Biolase Technology Inc. Chief Executive Federico Pignatelli knows what he’s getting into as he takes the reins of the Irvine-based dental device maker on a permanent basis.
Biolase has been “grossly mismanaged” in recent years, said Pignatelli, who’s also the company’s largest shareholder at about 5% of its stock.
Pignatelli stepped in as interim chief executive in August and got the permanent post at the end of September.
He’s the company’s fourth leader in the past three years.
Pignatelli brings some flair to Biolase, which early on was expected to have a big impact on dentistry but hasn’t lived up to expectations.
A native of Rome, Pignatelli’s biography describes him as being a descendent of one of Italy’s most noble and ancient families. He’s said to have ties to Pope Innocenzo XII of the late 1600s.
Pignatelli also is founder of New York’s Art & Fashion Group, an advertising services company.
At Biolase, Pignatelli aims to reverse declining sales and losses with a restructuring that’s expected to include the addition of distributors and salespeople.
Biolase makes lasers that are used by dentists and dental surgeons to cut bone and soft tissue in treatments for gum disease and endodontics, or treating problems deep inside teeth.
The restructuring and a recent big order has Biolase expecting profits soon.
“I want revenue to grow again, not contract as it has the past four years,” Pignatelli said.
Biolase’s revenue is down about 40% since 2006. The company has recorded annual losses ranging from $4.7 to $9.1 million from 2006 to 2009.
Recent layoffs—which included the elimination of 20 positions, leaving 140 workers companywide—lowered Biolase’s adjusted earnings break-even point by about 30% to $32 million in yearly revenue.
It now “becomes highly likely” that Biolase will be profitable in the current quarter and beyond, Pignatelli said.
Boosting that likelihood is a recent $9 million order for dental lasers from Henry Schein Inc., Biolase’s Melville, N.Y.-based distributor. That deal is expected to be completed next June.
Biolase recently changed the terms of its deal with Henry Schein, clearing the way for the company to strike pacts with other distributors.
Biolase’s relationship with Henry Schein has been trying at times. In 2006, it signed a multiyear, exclusive deal with the distributor in North America. Some analysts soon said that Henry Schein’s sales people were reluctant to promote Biolase’s Waterlase laser because dentists were unfamiliar with the product.
“The issue was that we were dealing on an exclusivity basis with one distributor only, and that was a business model that did not work,” Pignatelli said. “We are back in control of our destiny.”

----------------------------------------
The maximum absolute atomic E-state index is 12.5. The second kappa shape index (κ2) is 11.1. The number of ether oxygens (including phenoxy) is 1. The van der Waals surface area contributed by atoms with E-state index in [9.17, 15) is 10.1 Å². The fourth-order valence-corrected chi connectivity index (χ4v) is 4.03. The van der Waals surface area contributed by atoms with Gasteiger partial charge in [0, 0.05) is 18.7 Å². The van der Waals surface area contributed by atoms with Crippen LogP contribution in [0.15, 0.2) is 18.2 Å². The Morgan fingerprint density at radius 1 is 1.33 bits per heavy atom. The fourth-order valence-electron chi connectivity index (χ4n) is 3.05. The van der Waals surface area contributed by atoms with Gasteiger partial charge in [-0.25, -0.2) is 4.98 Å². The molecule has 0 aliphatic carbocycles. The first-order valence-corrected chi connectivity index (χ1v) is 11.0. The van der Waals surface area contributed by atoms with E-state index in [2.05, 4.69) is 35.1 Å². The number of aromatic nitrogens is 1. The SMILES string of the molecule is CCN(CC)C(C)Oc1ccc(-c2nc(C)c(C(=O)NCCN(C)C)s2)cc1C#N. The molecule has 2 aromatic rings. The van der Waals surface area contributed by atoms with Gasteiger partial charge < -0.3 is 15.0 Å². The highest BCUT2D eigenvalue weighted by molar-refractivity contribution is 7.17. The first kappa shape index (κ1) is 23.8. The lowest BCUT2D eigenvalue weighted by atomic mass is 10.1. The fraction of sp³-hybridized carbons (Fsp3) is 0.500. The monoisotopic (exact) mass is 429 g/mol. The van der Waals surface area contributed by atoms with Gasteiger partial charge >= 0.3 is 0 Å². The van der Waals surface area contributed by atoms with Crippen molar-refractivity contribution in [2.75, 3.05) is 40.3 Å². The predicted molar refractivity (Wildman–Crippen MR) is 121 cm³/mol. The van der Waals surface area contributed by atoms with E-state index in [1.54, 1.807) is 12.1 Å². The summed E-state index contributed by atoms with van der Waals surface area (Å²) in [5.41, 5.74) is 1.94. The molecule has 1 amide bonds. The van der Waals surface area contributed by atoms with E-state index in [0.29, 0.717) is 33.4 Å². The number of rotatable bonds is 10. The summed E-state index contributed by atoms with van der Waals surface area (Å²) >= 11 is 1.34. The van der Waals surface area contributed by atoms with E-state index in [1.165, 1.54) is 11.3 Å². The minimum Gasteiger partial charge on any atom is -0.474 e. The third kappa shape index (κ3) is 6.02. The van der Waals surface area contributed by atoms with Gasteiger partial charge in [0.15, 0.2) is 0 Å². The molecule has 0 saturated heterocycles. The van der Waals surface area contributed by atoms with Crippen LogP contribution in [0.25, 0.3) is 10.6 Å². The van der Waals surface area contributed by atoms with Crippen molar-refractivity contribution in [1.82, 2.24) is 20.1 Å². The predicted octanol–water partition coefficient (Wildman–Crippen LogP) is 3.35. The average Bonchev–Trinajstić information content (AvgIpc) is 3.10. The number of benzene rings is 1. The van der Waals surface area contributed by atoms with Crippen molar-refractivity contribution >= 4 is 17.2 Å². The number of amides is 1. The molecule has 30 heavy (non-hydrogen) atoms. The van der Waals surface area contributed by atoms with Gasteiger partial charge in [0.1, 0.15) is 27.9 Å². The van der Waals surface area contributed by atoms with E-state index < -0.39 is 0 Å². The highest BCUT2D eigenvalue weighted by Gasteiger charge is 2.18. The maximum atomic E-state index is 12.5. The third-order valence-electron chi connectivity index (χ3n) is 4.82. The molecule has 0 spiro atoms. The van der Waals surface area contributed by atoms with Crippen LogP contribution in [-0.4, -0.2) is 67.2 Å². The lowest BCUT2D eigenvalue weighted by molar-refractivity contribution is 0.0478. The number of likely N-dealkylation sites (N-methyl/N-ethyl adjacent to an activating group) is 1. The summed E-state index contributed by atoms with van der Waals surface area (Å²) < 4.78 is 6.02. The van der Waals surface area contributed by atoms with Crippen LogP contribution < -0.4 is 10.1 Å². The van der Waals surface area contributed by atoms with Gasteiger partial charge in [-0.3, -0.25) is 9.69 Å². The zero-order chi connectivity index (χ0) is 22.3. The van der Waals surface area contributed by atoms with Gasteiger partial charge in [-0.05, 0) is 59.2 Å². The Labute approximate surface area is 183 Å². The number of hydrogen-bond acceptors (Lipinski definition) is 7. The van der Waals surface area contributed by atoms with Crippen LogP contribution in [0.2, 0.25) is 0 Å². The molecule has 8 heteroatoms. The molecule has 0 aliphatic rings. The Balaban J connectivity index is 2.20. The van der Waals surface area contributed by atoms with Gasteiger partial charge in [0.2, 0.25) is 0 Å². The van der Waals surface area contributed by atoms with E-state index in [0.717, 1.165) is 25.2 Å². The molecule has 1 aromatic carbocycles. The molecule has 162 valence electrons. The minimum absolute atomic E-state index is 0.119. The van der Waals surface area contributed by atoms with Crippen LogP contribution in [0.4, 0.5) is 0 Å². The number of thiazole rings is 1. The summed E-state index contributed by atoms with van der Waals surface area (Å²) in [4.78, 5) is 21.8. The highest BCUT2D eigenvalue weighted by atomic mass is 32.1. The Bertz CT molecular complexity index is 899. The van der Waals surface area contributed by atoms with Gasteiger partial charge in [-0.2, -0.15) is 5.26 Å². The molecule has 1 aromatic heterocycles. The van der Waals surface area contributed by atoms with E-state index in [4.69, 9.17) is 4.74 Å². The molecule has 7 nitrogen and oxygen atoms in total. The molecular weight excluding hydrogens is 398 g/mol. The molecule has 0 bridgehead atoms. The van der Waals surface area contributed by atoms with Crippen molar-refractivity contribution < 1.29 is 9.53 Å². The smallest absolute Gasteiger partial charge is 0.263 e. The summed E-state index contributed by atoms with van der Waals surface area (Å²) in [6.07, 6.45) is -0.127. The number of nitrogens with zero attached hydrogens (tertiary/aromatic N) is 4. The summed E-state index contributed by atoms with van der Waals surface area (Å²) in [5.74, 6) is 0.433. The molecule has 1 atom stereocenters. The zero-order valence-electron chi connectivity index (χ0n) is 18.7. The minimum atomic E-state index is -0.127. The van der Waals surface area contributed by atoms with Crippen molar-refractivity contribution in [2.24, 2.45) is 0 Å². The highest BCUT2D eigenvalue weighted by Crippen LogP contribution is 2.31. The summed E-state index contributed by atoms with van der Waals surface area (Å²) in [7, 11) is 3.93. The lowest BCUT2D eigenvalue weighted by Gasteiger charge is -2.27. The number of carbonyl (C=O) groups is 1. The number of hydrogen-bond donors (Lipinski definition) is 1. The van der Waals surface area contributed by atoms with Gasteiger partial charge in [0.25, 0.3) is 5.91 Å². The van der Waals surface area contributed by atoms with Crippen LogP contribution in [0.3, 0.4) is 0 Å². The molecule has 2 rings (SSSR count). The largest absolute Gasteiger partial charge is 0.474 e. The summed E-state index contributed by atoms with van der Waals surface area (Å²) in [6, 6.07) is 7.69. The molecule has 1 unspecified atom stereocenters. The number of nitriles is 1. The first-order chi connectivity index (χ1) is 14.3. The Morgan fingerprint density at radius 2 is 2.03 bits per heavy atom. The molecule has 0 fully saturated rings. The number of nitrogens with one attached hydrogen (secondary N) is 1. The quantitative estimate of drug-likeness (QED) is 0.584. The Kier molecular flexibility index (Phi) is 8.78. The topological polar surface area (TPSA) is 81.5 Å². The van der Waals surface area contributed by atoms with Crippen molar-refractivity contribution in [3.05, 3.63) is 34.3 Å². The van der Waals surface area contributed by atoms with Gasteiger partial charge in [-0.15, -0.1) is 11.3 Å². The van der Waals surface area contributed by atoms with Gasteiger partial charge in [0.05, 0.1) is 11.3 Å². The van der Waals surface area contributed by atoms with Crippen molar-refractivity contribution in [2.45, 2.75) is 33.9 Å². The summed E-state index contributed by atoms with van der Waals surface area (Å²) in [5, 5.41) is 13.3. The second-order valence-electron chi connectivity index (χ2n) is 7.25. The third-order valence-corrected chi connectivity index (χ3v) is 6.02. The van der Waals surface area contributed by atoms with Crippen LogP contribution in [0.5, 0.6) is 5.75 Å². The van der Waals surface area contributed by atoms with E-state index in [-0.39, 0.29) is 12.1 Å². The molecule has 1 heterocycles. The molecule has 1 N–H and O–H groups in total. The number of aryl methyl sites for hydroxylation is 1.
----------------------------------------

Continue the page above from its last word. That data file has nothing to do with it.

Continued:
Biolase already has a new deal with Benco Dental Supply Co., a Pittston, Pa.-based company that Pignatelli called the “fastest growing distributor in the U.S.”
“We will deal with any distributor that wants to be in the high-tech field using laser dentistry,” he said.
The company plans to seek distributors in regions where Biolase doesn’t have strong sales on its own, Pignatelli said.
Biolase plans to grow its own sales force from 20 people to 35 by the first quarter.
Pignatelli said he also hopes to revive Biolase’s shares, which have fallen 95% in the past four years.
“I’m all about correcting that,” he said. “I am on the frontline to rebuild shareholder value.”
So far this year, Biolase shares are down 22% with a recent market value of about $35 million.
The device maker mainly flies under Wall Street’s radar. Only one analyst, Dalton Chandler of New York-based Needham & Co., currently tracks it. Chandler didn’t respond to a request for comment.
Pignatelli said that one of his goals is to bring more attention to Biolase from Wall Street.
“Obviously, my desire is to tell our story to analysts and investors, because with a changed business model we can go back to sustained growth and profitability’s around the corner.”
Biolase has kept its research and development intact.
The device maker spends about 10% of its revenue on what it calls “engineering and development,” according to a Securities and Exchange Commission filing.
“I believe that Biolase, (being) a technology company, has to have a strong R&D department,” Pignatelli said.
Eventually, Biolase plans to develop laser devices for other medical uses, such as eye care, according to Pignatelli.
Pignatelli was Biolase’s chairman from 1994 until 2006.
His chief executive predecessor, David Mulder, had been with Biolase since early 2009. Mulder succeeded Jake St. Philip, who came aboard in early 2008.
Pignatelli served as Biolase’s interim chief for a time in late 2007 and early 2008, after the departure of Jeffrey Jones.
His background includes serving as a managing director at investment banks Gruntal & Co. and Ladenburg Thalmann & Co.
Pignatelli plans to commute to Biolase from a home he has in Beverly Hills.